“I A B do solemnly & sincerely promise & declare that I will be true & faithful to King George the Second and do solemnly sincerely and truly Profess Testifie & Declare that I do from my Heart abhor, detest & renounce as impious & heretical that wicked Doctrine & Position that Princes Excom- municated or deprived by the Pope or any Authority of the See of Rome may be deposed or murthered by their Subjects or any other whatsoever. And I do declare that no Forreign Prince Person Prelate State or Potentate hath or ought to have any Power Jurisdiction Superiority Preeminence or Authority Ecclesiastical or Spiritual within the Realm of Great Britain or the Dominions thereunto belonging.”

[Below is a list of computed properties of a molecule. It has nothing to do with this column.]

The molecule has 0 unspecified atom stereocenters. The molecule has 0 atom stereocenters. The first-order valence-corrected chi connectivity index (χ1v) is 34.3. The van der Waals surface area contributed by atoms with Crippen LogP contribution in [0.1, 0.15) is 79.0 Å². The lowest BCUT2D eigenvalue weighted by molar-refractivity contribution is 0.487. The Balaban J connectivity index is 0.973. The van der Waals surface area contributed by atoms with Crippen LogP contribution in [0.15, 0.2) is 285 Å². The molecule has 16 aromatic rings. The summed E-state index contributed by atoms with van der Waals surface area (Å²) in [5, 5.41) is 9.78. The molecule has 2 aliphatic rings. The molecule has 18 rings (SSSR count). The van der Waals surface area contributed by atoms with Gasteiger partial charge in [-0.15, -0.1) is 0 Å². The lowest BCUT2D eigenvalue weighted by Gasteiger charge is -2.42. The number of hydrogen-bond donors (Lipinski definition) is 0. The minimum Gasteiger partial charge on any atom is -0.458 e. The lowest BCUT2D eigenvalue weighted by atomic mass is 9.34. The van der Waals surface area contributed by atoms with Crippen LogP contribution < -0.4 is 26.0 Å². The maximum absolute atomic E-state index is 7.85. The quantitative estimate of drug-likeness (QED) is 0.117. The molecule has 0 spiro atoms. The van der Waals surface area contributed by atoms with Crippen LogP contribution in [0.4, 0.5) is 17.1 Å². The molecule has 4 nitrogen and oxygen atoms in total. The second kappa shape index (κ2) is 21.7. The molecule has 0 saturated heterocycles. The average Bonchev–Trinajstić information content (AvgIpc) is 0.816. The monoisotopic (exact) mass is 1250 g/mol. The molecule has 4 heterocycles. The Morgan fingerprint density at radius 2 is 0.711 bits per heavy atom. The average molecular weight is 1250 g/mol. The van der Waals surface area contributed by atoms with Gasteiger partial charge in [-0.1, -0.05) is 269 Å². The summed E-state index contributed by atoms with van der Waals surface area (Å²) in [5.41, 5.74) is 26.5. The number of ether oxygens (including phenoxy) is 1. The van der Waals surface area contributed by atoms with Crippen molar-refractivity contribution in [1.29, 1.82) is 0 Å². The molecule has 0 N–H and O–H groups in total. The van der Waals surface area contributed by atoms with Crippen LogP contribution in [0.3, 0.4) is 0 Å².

“I A B do solemnly sincerely and truly acknowledge profess testify & declare that King George the Second is lawful & rightful King of the Realm of Great Britain & of all others his Dominions & Countries thereunto belonging, And I do solemnly & sincerely declare that I do believe the Person pretending to be Prince of Wales during the Life of the late King James, and since his Decease pretending to be & taking upon himself the Stile & Title of King of England by the Name of James the third, or of Scotland by the Name of James the Eighth or the Stile & Title of King of Great Britain hath not any Right or Title whatsoever to the Crown of the Realm of Great Britain, nor any other the Dominions thereunto belonging. And I do renounce & refuse any Allegiance or obedience to him & do solemnly promise that I will be true and faithful, & bear true allegiance to King George the Sec- ond & to him will be faithful against all traiterous Con- spiracies & attempts whatsoever which shall be made against his Person Crown & Dignity & I will do my best Endeavours to disclose & make known to King George the Second & his Successors all Treasons and traiterous Conspiracies which I shall Know to be made against him or any of them. And I will be true & faithful to the Succession of the Crown against him the said James & all other Persons whatsoever as the same is & stands settled by An Act Entituled An Act declaring the Rights & Liberties of the Subject & settling the Succession of the Crown to the late Queen Anne & the Heirs of her Body being Protestants, and as the same by one other Act Entituled An Act for the further Limitation of the Crown & better securing the Rights & Liberties of the subject is & stands settled & entailed after the Decease of the said late Queen, & for Default of Issue of the said late Queen, to the late Princess Sophia Electoress & Dutchess Dowager of Han- nover & the Heirs of her Body being Protestants; and all these things I do plainly & sincerely acknowledge promise & declare according to these express Words by me spoken & according to the plain & common Sense and understanding of the same Words, without any Equivocation mental Evasion or secret Reservation whatsoever. And I do make this Recognition Acknowledgement Renunciation & Promise heartily willingly & truly.”